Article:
The holiday season is just around the corner. Dozens of films have been made for this time of year. Some are classics, some plain awful and rightly forgotten. Some, however, are legendary for how truly bad and downright weird they are. Let’s take a look back at two of the strangest Christmas movies ever made, both of which could make you take a second look at what a “Santa movie” can be.
Santa Claus (1959)
The behind-the-scenes development of this film is just as unusual as the movie itself. René Cardona, a veteran Mexican director, turned out this bizarre children’s Christmas film among the hundred-plus he directed in his lifetime (including such future cult-classics as Wrestling Women vs. the Aztec Mummy and Night of The Bloody Apes).
Gordon Murray, a distributor of mostly exploitation films, hit on the idea of importing foreign children’s films (mostly from Mexico), redubbing them into English and putting on weekend afternoon matinee showings in movie theaters across the U.S. Santa Claus was one of these movies.
In his Psychotronic Encyclopedia of Film, author Michael Weldon calls the movie “holiday exploitation at its finest.”
“Every winter for years K. Gordon Murray has dusted off his dubbed prints of this creaky south-of-the-border cheapie and made a bundle… a 60s Christmastime matinee staple…”
In Santa Claus, a young girl named Lupita is tempted by the demon Pitch to steal a doll she wants for Christmas (her parents are poor and cannot afford it). Santa and Merlin (yes, the wizard) team up to disrupt Pitch and keep Lupita on the side of good. Pitch, who works directly for Satan, attempts to also prevent Santa from delivering toys but fails in a number of comical ways.
The mythology for Santa in this film is unlike that seen in any other Christmas tale. He lives not in the Arctic, but instead in a castle in the sky, resting upon the clouds. Along with Merlin, Santa possesses a magic electronic eyeball observation system to aid him. The wacky, cartoonish, and very surreal design of his gadgets have been mentioned as a potential forerunner of Pee-Wee’s Playhouse.
In the 1960s, Murray added Mexican superhero wrestler Santo to his repertoire of films. Apparently in the late 1970s, trouble with taxes led the IRS to prohibiting any future distribution of his films in the U.S. Santa Claus had managed to play in local runs around the U.S. for over twenty years. He died shortly thereafter of a heart attack, having provided many Boomers with unusual childhood memories at the movies.
Santa Claus Conquers The Martians (1964)
Weldon says, “As bad as the Mexican Santa Claus is, residents of our own Long Island proved they could make a more inept, embarrassing movie and reap and even bigger profit!”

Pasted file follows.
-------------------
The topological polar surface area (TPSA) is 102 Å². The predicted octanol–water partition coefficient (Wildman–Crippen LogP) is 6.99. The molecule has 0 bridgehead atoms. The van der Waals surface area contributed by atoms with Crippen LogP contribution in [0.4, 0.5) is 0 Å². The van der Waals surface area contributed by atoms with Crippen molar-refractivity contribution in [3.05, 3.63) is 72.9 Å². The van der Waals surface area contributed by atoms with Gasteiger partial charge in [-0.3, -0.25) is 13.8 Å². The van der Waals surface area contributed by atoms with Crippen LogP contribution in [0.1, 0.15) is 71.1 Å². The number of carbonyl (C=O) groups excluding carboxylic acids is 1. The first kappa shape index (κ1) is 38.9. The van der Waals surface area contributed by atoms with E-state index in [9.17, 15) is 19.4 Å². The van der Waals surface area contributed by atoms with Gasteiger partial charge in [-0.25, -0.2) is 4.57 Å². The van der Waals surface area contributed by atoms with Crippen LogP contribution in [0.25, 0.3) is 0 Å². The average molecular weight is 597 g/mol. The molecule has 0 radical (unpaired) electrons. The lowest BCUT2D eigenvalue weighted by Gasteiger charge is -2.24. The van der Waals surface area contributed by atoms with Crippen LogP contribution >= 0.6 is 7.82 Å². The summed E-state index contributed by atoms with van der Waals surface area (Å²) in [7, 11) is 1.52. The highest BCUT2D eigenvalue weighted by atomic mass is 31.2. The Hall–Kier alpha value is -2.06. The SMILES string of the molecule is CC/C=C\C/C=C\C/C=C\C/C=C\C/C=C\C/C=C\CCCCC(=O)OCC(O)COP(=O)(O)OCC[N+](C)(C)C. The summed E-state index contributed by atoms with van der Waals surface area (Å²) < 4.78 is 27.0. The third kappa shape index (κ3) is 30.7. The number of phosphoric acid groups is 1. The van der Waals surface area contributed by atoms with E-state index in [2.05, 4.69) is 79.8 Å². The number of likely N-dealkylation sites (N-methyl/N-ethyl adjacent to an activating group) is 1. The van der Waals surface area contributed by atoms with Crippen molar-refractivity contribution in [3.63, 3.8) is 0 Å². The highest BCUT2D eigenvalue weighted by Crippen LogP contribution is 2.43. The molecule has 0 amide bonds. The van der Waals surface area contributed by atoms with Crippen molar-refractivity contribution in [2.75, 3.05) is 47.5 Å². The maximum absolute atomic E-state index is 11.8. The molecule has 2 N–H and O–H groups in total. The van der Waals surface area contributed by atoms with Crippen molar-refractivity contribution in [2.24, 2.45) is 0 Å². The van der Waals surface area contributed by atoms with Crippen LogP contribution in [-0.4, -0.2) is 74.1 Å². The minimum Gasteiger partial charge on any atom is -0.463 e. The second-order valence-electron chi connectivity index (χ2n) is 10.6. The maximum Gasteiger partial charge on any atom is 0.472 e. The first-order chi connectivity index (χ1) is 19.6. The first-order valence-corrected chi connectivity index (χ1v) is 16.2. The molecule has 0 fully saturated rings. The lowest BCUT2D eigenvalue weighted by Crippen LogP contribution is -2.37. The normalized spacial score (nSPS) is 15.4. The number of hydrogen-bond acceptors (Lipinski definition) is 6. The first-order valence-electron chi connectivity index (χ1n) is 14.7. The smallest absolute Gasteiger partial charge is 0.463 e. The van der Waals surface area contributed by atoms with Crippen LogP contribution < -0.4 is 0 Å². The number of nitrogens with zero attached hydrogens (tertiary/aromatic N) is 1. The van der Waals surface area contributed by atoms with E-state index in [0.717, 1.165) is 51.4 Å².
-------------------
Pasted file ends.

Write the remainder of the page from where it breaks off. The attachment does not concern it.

“The spirit of Christmas shines through in one of the worst movies of any kind ever made… The sets, props, and acting are all bottom-of-the-budget-barrel.”
The film’s plot is not much of a surprise, given the title. Santa does not appear on the planet of war with domination in mind, though. He is, in fact, kidnapped – directly from the North Pole by a Martian robot. The aliens’ goal is to improve the morale of their children, who live regimented lives with little time for play or happiness. Santa is opposed by Voldar, a Martian second-in-command who feels the Martian lifestyle should not be changed.
Of some note is Pia Zadora, who plays one of the Martian children. Zadora would later be a controversial figure in the early 1980s, when her Golden Globe for the movie Butterfly was allegedly obtained by an incessant promotional push by her then-husband, a wealthy businessman many years older than her.
Writer John M. Miller, in an article on the Turner Classic Movies Database website, notes how the movie was a true independent effort.
“Producer Paul L. Jacobson had previous experience with children’s entertainment, working as a unit manager on the Howdy Doody TV series. In the early 1960s he formed Jalor Productions and raised $200,000 (mostly from private investors) to film Santa Claus Conquers the Martians, based on his own original story. The film was shot at Michael Myerberg Studios on Long Island in New York; the facility had once served as an aircraft hanger…
“…[it] fared poorly at the box office during its initial run, but went on to turn a profit during annual reissues and later became a staple on local television stations…”
Both of these films were covered on Mystery Science Theater 3000 (and later RiffTrax), where many new audiences were exposed to them for the first time, with the added benefit of intentional comedy commenting on all the unintentional comedy occuring.
Thanks to both films apparently falling into the public domain, they are easily found on video streaming websites. A brief summary can only do some justice to how weird these movies are. They must be seen to be believed.
Here they are:
What’s one of the weirdest Christmas movies you’ve ever seen? Leave a comment below.
[Featured Image by Cinematográfica Calderón/K. Gordon Murray/Jalor Productions/Embassy Pictures]